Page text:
It’s hard to talk about something as sensitive as bad breath. We might feel ashamed or embarrassed, and try to mask our breath with tricks that encourage more problems to develop. Understanding the causes of mouth odors is the first step to finding an effective solution, easily eliminating this social issue with the right approach.
What Causes that Smell?
All around us, the wind constantly moves across the landscape, picking up invisible odor molecules generated from the dynamic environment it passes through. Whether it’s the scent of flowers in bloom or the foul smell of rotten eggs, these microscopic particles reach our noses, bind to receptors, sending a message.
When we breathe, air rushes across the lining of our airway and mouth. Our breath picks up odors and sends a message to those in its path, just like a breeze. Your diet can contribute by adding odors from compounds absorbed into your bloodstream. Think about having garlic breath, a smell which is often excreted through your pores as well.
Certain medications may also contribute to the problem by altering saliva production and causing a dry mouth. Bad breath, in some cases, is a result of medical conditions like diabetes, chronic bronchitis, liver disease, or respiratory tract infections. If you are concerned that a medical condition is causing bad breath, be sure to talk to your medical doctor.
The Root of the Problem
Did you know that about 80% of bad breath cases result directly from the mouth and the bacteria thriving there? We have millions of oral bacteria in our mouth, producing sulfur gases and other compounds that smell unpleasant. It’s not always easy to check your own breath, so try sniffing floss after you’ve used it to gauge if there are any lurking odors.
Many problems, such as gum disease (which is also the number one cause of tooth loss in adults), cavities, and unclean dentures are culprits in perpetuating this nagging relationship inhibitor. To ensure that any dental disease activity is eliminated, make sure to stay on top of your preventive dental visits. Together we can stop bad breath and help you keep your smile healthy.
Sometimes we’re doing everything right with oral hygiene, but we’re still frustrated by unpleasant mouth odors. If other possibilities have been eliminated, it’s time to take a look at your tongue. The top of the tongue is covered in a forest of papillae, projections that support taste buds and provide a textured surface to aid tactile sensation. The downside is this textured surface also traps dead cells, food debris, and bacteria. The bacteria produces sulfur gases contributing to the odiferous mix, and a forming a coating across the tongue. When this coating thickens, your taste may also be altered as the odor intensifies.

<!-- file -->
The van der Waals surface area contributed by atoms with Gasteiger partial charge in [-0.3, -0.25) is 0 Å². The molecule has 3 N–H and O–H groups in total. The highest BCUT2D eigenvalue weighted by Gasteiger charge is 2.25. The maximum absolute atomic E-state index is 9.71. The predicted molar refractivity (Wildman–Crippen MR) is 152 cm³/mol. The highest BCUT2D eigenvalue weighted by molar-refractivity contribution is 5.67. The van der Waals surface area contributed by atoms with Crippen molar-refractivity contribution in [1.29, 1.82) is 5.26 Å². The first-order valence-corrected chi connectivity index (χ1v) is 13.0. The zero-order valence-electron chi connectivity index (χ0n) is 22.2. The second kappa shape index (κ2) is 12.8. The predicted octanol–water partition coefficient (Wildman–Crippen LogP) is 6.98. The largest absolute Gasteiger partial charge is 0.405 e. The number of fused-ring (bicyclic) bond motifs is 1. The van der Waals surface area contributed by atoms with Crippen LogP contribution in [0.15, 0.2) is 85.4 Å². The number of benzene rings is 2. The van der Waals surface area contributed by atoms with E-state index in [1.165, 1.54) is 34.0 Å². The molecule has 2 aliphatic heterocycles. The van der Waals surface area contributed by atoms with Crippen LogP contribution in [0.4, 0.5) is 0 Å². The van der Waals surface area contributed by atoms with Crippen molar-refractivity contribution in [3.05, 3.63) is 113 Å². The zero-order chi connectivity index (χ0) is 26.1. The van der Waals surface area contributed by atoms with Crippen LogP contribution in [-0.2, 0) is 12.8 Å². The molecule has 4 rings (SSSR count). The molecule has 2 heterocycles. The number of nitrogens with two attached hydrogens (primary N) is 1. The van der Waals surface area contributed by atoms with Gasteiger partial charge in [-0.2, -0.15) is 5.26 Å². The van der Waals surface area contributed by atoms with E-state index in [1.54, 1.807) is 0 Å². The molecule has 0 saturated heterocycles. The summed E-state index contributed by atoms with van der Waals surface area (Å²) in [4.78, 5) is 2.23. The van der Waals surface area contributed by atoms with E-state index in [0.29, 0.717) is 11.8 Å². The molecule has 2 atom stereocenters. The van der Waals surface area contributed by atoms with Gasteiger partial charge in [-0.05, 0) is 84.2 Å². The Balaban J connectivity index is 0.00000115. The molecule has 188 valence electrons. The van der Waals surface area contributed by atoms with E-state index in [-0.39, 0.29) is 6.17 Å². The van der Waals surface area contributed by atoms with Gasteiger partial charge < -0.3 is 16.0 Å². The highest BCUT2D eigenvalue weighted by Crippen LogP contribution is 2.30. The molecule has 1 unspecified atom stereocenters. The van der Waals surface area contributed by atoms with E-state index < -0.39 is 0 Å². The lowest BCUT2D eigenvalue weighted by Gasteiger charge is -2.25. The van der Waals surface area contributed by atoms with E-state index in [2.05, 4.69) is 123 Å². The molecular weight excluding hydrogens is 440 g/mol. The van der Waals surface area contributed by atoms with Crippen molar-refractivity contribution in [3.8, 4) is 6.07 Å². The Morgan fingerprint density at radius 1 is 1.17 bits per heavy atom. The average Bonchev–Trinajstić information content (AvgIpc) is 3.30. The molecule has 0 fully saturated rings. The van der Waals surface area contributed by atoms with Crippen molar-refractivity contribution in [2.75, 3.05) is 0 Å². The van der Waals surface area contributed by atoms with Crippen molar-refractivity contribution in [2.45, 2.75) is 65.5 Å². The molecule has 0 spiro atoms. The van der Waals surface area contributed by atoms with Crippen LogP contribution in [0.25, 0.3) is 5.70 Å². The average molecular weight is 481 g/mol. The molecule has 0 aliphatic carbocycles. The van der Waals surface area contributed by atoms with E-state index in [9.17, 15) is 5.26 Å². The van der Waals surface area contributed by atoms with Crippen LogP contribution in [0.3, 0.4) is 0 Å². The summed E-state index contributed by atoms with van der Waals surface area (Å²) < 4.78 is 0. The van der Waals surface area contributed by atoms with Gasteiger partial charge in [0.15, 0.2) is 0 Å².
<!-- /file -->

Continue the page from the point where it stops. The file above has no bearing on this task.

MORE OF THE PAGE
Destroying that Odor
You know brushing and flossing are important, and you already have great hygiene habits. But don’t forget about the benefits of cleaning your tongue. While scrubbing with a brush helps a bit, a tongue cleaner, a unique device that works like a gentle rake, removes the debris embedded in the papillae. Following that up with an anti-bacterial mouthwash can also help to freshen your breath. Pay attention to rinses that contain alcohol, however, as these may dry out the mouth and exacerbate the issue. Try a fluoride rinse, which is often the best choice, or you may benefit from mouthwashes formulated specifically for difficult bad breath cases. Rather than briefly masking odors, these mild rinses neutralize sulfur gases. We can discuss the options and customize a choice for you.
Be wary of other masking techniques such as sugared mints or candies. Too much sugar can quietly create an environment where cavities thrive and cause bigger problems. If you like using mints, look for those sweetened with xylitol, which tastes great and works to destroy cavity-causing bacteria.
By keeping regular visits with your hygienist, you’ll always have a partner for excellent oral health. Finding the right strategies and tools will keep your teeth and gums healthy…and your breath fresh as the summer breeze!